Apart from some riffs and rhythmic ideas for Yes and King Crimson, I don’t think I’ve ever composed any rock. Jazz composition needs the minimum necessary to get the musicians going. It’s often only an excuse to start playing, really. A common mistake for beginners, like me, is to write something that’s either too dense or too fussy. The composition often has a tendency to get in the way of the music. I’m getting better at it though.
Who are the exciting new drummers that you’re seeing? What makes them exciting or interesting?
Well, there are so many. You might know Mark Guiliana from Avishai Cohen’s group — stunning. Asaf Sirkis is an Israeli Brit bringing a lot of Middle-Eastern stuff to the kit. On the rock side, the girl [Sarah Jones] from Bat for Lashes is good, too. They all bring interesting or unusual approaches with sufficient technical capability to realize them effortlessly. They’ve found a niche to work in where they can be themselves and fashion their own sound and identity. The new guy with Gwilym Simcock from the Royal College here in London is bound to be amazing too, otherwise Gwil wouldn’t have hired him. If you don’t know these names, there is something called Google…
I see you’ve released four of your early albums on 180 gram vinyl. How do you feel the sound and listening experience on these discs compare to the original vinyl releases, CD audio, and the sort of compressed music that the world is awash in?
I’m no audiophile, and no reactionary, but I must say the sound of the original and the 180 gram vinyl stuff does send shivers up my spine. But, generally I think CD is a fine idea — I never want to go back to the scratchy old vinyl that I grew up with — but for me it’s all about the music, not the carrier. I grew up on old Coltrane records recorded with one mic in a Japanese jazz club somewhere. If you could hear any bass at all you considered yourself lucky. So if I can hear the musical intent clear as a bell, I’m happy. I hate all that compression sizzling away on radio. All the musicians I knew were the last guys on the block to get fancy hi-fi systems.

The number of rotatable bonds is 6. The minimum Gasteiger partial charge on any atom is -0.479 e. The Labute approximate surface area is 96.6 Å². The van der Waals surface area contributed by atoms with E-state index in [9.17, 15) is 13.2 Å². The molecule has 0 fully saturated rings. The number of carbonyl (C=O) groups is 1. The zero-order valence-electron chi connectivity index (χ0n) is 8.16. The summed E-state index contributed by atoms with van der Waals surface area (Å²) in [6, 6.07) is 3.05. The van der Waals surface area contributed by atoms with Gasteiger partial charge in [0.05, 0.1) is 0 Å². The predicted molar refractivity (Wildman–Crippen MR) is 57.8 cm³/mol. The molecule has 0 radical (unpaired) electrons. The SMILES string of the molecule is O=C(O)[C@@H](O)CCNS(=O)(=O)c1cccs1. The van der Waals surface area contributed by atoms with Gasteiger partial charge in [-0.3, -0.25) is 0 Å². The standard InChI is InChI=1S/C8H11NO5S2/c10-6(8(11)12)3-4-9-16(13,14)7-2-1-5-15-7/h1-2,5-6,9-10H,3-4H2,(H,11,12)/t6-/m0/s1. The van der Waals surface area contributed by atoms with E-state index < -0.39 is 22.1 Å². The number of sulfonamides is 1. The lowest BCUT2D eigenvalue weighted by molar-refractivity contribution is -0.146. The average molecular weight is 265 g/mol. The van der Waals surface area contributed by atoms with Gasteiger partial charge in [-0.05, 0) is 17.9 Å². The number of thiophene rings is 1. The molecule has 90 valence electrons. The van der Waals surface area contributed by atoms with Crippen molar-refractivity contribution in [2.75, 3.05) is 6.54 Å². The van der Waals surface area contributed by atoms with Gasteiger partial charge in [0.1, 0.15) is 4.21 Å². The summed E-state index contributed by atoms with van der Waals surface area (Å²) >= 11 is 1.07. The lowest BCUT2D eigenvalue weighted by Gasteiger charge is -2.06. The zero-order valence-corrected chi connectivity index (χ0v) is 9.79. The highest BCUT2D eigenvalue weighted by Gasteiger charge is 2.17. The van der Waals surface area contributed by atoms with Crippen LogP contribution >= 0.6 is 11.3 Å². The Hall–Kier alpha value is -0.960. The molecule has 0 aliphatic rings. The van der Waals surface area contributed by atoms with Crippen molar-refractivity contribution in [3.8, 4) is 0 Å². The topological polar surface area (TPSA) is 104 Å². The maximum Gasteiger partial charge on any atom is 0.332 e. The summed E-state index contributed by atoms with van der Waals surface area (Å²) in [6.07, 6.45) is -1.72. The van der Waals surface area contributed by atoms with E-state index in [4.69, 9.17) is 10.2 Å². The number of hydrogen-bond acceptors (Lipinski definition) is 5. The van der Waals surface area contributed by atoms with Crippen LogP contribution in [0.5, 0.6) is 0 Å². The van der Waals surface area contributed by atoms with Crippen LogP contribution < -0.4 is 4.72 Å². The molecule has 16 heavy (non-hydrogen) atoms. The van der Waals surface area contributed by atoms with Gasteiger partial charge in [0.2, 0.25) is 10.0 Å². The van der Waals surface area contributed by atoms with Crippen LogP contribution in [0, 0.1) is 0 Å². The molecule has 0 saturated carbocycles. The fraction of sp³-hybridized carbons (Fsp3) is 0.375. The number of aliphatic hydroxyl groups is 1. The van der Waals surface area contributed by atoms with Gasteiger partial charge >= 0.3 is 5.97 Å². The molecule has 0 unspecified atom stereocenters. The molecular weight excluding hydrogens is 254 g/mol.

I’m completely impressed with the detailed layout of your drum kits through the years on your web site (prepared by Rodrigo Delaveau Swett). Did you help him put that together? Do other drummers keep such exacting records? Do you keep similar records of other aspects of your personal or professional life?
Rodrigo did well there, didn’t he? That kind of detail bores the pants off me, but drummers love detail. I don’t collect drums or nurture them or salivate over them. Usually it’s just a rental set these days or something Tama drums have provided for me to play — so I only play my own kit at home and local UK gigs. I happen to have a note about the gigs I’ve played — I started and then couldn’t stop — which is how come I know I played 2,885 in 41 years. Not as many as it sounds.
How do you perceive the relative merits of the old, “Get an A&R guy interested in me” vs. the new, “post my work on the ‘net and hope someone finds it” model? Is it easier or harder for young artists to get noticed?